CoatingsPro Magazine

MAY 2018

CoatingsPro offers an in-depth look at coatings based on case studies, successful business operation, new products, industry news, and the safe and profitable use of coatings and equipment.

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Page 72 of 92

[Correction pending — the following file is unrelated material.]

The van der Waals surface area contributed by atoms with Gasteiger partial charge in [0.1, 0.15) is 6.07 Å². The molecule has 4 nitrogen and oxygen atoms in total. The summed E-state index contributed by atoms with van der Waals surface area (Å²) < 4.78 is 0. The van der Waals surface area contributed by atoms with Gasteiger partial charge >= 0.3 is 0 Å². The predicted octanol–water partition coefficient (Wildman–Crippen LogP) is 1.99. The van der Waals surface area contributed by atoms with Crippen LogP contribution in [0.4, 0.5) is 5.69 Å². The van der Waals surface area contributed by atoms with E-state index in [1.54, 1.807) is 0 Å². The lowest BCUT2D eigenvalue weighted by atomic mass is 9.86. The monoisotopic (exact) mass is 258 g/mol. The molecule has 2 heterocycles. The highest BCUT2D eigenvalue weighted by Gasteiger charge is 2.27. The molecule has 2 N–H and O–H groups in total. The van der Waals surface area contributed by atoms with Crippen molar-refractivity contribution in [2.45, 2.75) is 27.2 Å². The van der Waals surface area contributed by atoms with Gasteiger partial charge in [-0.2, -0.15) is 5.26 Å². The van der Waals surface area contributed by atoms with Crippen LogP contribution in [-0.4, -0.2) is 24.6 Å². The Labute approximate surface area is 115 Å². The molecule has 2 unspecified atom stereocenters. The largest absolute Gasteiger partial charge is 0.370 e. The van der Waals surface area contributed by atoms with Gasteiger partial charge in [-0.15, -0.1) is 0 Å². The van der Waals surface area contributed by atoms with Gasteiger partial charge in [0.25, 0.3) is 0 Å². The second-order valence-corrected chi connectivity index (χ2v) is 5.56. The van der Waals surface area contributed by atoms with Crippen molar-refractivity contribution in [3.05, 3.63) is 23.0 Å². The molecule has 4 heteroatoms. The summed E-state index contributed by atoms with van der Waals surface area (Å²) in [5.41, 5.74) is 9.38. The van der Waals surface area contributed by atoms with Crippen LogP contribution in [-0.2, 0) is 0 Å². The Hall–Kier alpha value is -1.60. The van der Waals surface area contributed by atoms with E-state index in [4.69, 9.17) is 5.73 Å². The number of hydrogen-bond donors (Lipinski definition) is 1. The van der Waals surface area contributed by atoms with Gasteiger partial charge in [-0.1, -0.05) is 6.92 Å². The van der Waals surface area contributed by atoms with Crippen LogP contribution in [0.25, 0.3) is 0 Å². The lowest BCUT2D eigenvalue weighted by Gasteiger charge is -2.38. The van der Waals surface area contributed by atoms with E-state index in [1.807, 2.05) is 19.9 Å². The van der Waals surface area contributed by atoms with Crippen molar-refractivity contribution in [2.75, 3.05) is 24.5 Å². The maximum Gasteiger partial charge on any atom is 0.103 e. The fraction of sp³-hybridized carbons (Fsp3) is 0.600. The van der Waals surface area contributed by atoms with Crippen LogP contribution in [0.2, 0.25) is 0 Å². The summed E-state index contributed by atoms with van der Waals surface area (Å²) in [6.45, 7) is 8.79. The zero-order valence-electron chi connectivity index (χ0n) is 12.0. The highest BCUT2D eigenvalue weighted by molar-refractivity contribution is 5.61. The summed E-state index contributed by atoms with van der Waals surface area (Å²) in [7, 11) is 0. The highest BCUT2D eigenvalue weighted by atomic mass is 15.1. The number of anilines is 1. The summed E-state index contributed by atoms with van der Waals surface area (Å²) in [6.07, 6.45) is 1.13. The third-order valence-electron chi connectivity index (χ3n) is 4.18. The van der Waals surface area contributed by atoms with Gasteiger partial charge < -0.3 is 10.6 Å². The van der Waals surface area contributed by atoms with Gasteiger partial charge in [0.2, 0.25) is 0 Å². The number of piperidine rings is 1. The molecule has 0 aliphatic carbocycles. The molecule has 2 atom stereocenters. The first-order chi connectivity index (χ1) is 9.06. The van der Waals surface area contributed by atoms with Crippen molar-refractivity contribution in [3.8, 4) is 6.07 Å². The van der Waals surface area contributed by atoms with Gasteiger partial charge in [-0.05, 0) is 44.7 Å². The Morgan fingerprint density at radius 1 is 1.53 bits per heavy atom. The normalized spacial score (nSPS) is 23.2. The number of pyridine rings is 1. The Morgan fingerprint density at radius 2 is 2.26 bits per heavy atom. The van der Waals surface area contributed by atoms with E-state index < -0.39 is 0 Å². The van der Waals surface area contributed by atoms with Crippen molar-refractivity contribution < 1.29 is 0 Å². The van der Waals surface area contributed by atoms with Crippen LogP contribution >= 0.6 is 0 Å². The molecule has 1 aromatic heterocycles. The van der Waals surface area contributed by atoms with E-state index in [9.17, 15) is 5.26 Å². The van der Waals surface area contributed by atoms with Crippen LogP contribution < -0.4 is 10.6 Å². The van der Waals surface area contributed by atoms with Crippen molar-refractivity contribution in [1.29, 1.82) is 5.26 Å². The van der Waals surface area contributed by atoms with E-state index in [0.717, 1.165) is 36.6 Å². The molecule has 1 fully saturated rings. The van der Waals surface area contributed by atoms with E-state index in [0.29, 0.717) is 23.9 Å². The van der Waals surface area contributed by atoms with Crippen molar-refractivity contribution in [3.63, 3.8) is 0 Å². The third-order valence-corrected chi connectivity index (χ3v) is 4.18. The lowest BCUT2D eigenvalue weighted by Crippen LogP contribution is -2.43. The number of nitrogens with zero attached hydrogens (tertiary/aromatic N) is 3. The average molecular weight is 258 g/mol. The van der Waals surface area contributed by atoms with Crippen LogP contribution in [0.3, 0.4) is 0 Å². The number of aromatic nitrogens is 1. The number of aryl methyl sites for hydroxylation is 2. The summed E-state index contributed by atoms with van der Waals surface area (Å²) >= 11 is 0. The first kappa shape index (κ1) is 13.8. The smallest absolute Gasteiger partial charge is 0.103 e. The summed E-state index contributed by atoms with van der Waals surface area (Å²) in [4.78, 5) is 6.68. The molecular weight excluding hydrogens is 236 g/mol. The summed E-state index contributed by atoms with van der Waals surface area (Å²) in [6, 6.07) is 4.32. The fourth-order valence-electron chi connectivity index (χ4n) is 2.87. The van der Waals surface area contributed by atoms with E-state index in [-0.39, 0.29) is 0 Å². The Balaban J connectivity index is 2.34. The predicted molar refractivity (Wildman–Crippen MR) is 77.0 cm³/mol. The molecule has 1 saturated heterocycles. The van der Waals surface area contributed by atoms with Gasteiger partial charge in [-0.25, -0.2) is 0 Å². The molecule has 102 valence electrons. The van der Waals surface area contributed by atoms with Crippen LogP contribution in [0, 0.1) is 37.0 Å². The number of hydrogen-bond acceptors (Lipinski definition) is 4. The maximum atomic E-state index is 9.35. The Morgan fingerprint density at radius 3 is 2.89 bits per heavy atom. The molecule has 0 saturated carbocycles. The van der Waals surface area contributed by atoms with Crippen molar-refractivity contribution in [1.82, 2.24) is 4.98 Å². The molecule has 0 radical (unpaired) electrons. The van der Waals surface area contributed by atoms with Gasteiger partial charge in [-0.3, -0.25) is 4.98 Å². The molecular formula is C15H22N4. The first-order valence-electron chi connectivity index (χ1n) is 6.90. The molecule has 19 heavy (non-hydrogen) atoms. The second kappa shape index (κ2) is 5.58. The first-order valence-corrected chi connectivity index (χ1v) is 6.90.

72 MAY 2018 COATINGSPROMAG.COM experienced the hot service tempera- tures for an extended period of time, and the freshly applied phenolic epoxy was about one month old and subjected only to curing for a few weeks. To determine what was being lost from the coating matrix producing the shrinkage stress, samples of the recently applied coating were obtained from the coating manufacturer. e manufacturer's product data sheet states the percent solids of the coating is 98 percent after loss of solvents at application. e photos depict an exces- sive shrinkage loss that appears greater than the 2 percent available stated in the product literature. To evaluate the percent of actual weight loss, a sample of the coating was chipped from the recently applied and cured coating, weighed, carefully heated, and reweighed. is crude weight loss test indicated about 5 percent additional weight loss. e small chip was heated in a test tube with a paper towel cooling band saturated with cold water above the area of the coating. Some higher boiling materials escaped and condensed on the wall of the test tube. A large 10-inch-long (25.4 cm) delaminated coating chip was measured for dry film thickness (DFT). e thickness along the fracture edge ranged from 2.25 mm (0.09 in.) at one location to 3.11 mm (0.12 in.) 6 inches (15.2 cm) away on the same chip. e manufacturer's product data sheet says the "typical " DFT should be 500–1000 microns (19.7‒39.4 mils) and applied over an abrasive blast cleaned surface to a standard of Sa 3 (NACE No. 1/SSPC-SP-5: W hite Metal Blast Cleaning). In fact, the coating manufac- turer's application report stated that the coating should not be applied to an Sa 2.5 abrasive blasted surface if the service will include heating. e product data sheet further states that a sharp, angular surface profile of 75‒125 microns (3.0‒4.9 mils) is recommended. e profile on the backside of the delaminated chip displayed a very low profile of less than 25 microns (1.0 mil). It appeared that the adhesion was compromised over a large portion of the tank walls. e mottled appearance indicates that mild surface corrosion was occurring as the coating was being pulled from the substrate. Gas chromatograph/mass spectrometer (GC/MS) chemical analysis allows identifying the specific coating components that are escap- ing from the coating and creating the shrinkage stress, producing the delamination. For the product used on the FPSO, the MSDS indicates that benzyl alcohol (also called " benzen- emethanol ") is a component of the coating present at up to 10 percent by volume. e GC/MS data identifies this component as " benzenemethanol " and appears from 11.54 minutes through 13.07 minutes into the analysis of the recently applied coating. is "solvent- like" component is used in coatings as a diluent to lower viscosity and allow airless spraying. Because of its very Failure on FPSO Vessel Half-moon shaped fractures in the lining were observed in the overhead section of the separator. The bottom showed a large piece separated from the steel substrate, which was very smooth with a profile of less than 25 µm (1.0 mils).

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